- Add a land acknowledgement to your emails and start every workplace/business meeting with a land acknowledgement. This is a small step towards recognizing both our ancestral and current involvement in the uprooting, and deculturizing of those people who’s land we stole and currently reside on. This act, like stating your pronouns, may not change anything systemically in and of itself, but it is a small act of rebellion towards our current cultural indifference to inclusion.
- Be an accomplice. Implicate yourself in this work by taking action. Volunteer, read, research, step in and up with your voice when someone is in need. Entangle yourself so deeply in the need to create space for all people to come as they are that you consequently create space for yourself to be you.
What advice would you give to designers to help them break out of outdated traditions?
Like attracts like. We seek out validation of self by finding and surrounding ourselves with others who are similar to us, or who we believe are similar. This has manifested in the world of design. We create for others what we would create for ourselves. This practice is not a bad thing, and in fact is very profitable, but it is limiting. My advice to designers would be to explore cultures, communities and expressions that they do not relate to. Work with consultants and experts in other fields to broaden your understanding of the human experience. Work to expand and challenge the current mold we have created of the human ideal. Be brave. Be willing to fail. Work towards a focus on the most marginalized of your audience, because when we focus on those who are most often forgotten, everyone is included. A great example of this is going out to a restaurant. If you have invited 8 friends out to eat, but 2 of them are not sure they will make it in time, you get a table for 8 people, not 6. That way if they show up, they have seats, and if they don’t no one is impacted. Design for the least represented and you will design for everyone.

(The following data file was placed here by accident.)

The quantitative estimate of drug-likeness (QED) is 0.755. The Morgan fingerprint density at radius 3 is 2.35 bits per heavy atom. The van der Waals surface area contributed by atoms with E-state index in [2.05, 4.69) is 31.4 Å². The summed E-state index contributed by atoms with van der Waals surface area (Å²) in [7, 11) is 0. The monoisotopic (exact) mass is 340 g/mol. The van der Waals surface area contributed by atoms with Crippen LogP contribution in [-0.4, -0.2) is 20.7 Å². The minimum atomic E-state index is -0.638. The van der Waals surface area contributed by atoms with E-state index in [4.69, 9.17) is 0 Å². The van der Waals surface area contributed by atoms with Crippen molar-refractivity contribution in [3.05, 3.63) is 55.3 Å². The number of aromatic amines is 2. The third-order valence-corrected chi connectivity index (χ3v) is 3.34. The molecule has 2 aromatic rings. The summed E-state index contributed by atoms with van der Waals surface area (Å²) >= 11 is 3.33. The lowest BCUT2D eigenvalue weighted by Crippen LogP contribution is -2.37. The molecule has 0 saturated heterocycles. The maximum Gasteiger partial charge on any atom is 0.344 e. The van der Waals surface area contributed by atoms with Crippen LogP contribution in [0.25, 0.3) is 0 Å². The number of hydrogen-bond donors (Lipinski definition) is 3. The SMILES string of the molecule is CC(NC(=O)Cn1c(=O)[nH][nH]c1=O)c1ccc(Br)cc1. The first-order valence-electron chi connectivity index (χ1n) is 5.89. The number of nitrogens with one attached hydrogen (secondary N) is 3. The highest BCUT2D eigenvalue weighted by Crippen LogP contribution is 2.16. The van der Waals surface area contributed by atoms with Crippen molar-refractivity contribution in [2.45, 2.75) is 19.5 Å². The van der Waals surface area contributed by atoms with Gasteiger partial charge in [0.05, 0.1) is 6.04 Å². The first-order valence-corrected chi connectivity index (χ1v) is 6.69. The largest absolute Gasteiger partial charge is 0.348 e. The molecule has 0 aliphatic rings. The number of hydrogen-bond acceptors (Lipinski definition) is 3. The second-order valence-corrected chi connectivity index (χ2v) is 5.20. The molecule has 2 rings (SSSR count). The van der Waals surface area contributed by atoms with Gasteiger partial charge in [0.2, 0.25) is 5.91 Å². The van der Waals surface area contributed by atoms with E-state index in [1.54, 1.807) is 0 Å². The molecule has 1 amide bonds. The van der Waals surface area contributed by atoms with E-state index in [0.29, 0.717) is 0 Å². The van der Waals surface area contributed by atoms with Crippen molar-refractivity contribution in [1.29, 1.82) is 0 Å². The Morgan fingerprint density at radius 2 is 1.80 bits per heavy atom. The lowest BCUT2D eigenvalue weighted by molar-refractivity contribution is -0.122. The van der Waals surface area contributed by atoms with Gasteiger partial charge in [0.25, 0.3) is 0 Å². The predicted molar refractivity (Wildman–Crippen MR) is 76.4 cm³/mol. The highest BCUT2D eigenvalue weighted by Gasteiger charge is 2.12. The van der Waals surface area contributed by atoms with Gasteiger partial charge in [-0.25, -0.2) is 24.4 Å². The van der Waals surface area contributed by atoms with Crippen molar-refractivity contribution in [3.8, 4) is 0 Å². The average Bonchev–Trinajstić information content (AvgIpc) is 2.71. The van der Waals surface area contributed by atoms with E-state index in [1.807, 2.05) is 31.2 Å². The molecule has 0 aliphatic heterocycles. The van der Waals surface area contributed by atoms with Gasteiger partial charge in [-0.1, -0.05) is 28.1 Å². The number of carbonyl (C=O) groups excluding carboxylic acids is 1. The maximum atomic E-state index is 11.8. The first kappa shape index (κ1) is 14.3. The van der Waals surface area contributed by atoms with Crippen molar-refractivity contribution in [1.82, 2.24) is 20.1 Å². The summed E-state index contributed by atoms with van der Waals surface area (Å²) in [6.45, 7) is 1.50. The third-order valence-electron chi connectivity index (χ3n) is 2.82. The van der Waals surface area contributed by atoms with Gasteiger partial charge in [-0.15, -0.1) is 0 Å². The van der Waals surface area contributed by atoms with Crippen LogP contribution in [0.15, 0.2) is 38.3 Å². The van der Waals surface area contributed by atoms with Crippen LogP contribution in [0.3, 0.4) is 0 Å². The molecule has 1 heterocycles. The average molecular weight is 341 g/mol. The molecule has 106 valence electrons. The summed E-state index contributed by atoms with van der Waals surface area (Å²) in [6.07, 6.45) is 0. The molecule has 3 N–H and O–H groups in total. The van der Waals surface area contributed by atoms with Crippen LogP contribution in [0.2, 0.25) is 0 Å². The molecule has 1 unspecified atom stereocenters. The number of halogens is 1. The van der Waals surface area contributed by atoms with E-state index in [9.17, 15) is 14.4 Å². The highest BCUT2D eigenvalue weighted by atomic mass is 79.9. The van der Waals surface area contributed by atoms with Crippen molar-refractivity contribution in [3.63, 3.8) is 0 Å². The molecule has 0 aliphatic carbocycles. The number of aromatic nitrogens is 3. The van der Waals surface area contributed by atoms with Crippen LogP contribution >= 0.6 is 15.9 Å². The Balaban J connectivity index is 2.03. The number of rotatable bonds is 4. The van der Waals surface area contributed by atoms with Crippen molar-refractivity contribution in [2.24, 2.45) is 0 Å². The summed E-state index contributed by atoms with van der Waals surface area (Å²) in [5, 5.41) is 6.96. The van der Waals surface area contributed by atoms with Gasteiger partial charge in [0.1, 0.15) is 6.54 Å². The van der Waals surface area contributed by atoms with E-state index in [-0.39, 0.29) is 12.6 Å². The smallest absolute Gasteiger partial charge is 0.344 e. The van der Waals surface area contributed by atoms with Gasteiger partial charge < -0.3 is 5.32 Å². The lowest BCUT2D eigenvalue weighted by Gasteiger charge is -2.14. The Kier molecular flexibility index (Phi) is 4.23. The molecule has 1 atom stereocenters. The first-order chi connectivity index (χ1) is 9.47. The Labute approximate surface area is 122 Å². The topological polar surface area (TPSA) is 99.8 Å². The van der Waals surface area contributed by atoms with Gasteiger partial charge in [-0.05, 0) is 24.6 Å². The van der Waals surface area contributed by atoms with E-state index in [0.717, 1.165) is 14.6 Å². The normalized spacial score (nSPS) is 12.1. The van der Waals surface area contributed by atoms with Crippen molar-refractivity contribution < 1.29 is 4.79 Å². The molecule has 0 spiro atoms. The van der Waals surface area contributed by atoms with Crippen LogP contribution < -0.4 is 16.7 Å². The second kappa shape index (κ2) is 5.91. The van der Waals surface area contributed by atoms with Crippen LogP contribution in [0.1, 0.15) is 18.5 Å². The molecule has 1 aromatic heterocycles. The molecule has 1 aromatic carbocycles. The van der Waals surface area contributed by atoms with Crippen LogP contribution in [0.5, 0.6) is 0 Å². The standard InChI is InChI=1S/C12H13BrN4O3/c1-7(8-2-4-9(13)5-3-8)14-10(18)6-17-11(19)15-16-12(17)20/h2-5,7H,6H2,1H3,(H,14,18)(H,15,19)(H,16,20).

Do you have any daily rituals?
Coffee and Kin. Coffee and Kin. Coffee and Kin. Without fail.
How do you like to spend your free time?
Eating with friends, moving my body and meeting new people. Something new that scares the shit out of me. Saying yes to everything and anything I can. Living for experience over security.
How would your best friend describe you?
I asked my best friend, my sister, to answer this question for me, which was bold, because she has a lot of shit on me ;)
“Jessie is a goal-setting rule bender that champions the underdog. Motivated in the face of adversity, they work tenaciously to challenge the confines of the status-quo. Jessie puts loyalty for loved ones above all else, and is unhindered by haters. They love to laugh, but making others laugh is their ultimate happiness. With a heart to entertain, Jessie will always help those looking for a light in a dark place. With the mind of an advocate, Jessie will always fight for those who can’t fight for themselves. And with a spirit that was built to blaze trails, Jessie will always be found on a full soul’s adventure from the rest of the pack.” – Alli Nelson